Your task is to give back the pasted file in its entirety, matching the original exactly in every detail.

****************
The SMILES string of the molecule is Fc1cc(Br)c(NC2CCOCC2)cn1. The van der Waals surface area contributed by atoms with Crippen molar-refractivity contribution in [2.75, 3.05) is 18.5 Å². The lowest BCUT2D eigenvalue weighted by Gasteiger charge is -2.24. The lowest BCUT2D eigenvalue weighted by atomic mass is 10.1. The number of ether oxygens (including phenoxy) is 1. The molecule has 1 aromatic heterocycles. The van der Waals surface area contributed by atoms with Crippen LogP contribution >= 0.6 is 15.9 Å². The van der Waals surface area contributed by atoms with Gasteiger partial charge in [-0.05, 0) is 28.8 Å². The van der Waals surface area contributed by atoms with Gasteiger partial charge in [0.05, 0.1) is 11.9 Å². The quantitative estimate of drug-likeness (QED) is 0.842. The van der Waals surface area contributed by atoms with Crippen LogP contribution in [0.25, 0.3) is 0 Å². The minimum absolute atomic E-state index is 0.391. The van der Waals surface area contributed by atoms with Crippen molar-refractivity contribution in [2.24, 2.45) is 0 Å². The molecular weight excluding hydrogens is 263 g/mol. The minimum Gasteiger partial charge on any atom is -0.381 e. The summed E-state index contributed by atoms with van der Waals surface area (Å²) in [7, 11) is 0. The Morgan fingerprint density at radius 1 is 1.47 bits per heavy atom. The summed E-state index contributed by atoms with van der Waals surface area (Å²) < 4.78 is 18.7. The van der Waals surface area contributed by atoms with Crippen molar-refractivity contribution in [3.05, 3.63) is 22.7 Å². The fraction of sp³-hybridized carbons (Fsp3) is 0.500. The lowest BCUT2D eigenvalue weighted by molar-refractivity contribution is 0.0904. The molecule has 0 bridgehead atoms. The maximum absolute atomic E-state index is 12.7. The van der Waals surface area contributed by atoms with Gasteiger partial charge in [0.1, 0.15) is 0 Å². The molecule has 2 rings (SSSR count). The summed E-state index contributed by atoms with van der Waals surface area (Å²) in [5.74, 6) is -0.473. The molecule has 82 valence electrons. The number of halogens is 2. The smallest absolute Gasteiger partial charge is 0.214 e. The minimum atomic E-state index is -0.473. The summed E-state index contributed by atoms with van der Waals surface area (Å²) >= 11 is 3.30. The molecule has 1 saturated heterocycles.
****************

The SMILES string of the molecule is Fc1cc(Br)c(NC2CCOCC2)cn1. The van der Waals surface area contributed by atoms with Crippen molar-refractivity contribution in [2.75, 3.05) is 18.5 Å². The lowest BCUT2D eigenvalue weighted by Gasteiger charge is -2.24. The lowest BCUT2D eigenvalue weighted by atomic mass is 10.1. The number of ether oxygens (including phenoxy) is 1. The molecule has 1 aromatic heterocycles. The van der Waals surface area contributed by atoms with Crippen LogP contribution >= 0.6 is 15.9 Å². The van der Waals surface area contributed by atoms with Gasteiger partial charge in [-0.05, 0) is 28.8 Å². The van der Waals surface area contributed by atoms with Gasteiger partial charge in [0.05, 0.1) is 11.9 Å². The quantitative estimate of drug-likeness (QED) is 0.842. The van der Waals surface area contributed by atoms with Crippen LogP contribution in [0.25, 0.3) is 0 Å². The minimum absolute atomic E-state index is 0.391. The van der Waals surface area contributed by atoms with Crippen molar-refractivity contribution in [2.24, 2.45) is 0 Å². The molecular weight excluding hydrogens is 263 g/mol. The minimum Gasteiger partial charge on any atom is -0.381 e. The summed E-state index contributed by atoms with van der Waals surface area (Å²) in [7, 11) is 0. The Morgan fingerprint density at radius 1 is 1.47 bits per heavy atom. The summed E-state index contributed by atoms with van der Waals surface area (Å²) < 4.78 is 18.7. The van der Waals surface area contributed by atoms with Crippen molar-refractivity contribution in [3.05, 3.63) is 22.7 Å². The fraction of sp³-hybridized carbons (Fsp3) is 0.500. The lowest BCUT2D eigenvalue weighted by molar-refractivity contribution is 0.0904. The molecule has 0 bridgehead atoms. The maximum absolute atomic E-state index is 12.7. The van der Waals surface area contributed by atoms with Gasteiger partial charge in [0.1, 0.15) is 0 Å². The molecule has 2 rings (SSSR count). The summed E-state index contributed by atoms with van der Waals surface area (Å²) in [5.74, 6) is -0.473. The molecule has 82 valence electrons. The number of halogens is 2. The smallest absolute Gasteiger partial charge is 0.214 e. The minimum atomic E-state index is -0.473. The summed E-state index contributed by atoms with van der Waals surface area (Å²) >= 11 is 3.30. The molecule has 1 saturated heterocycles.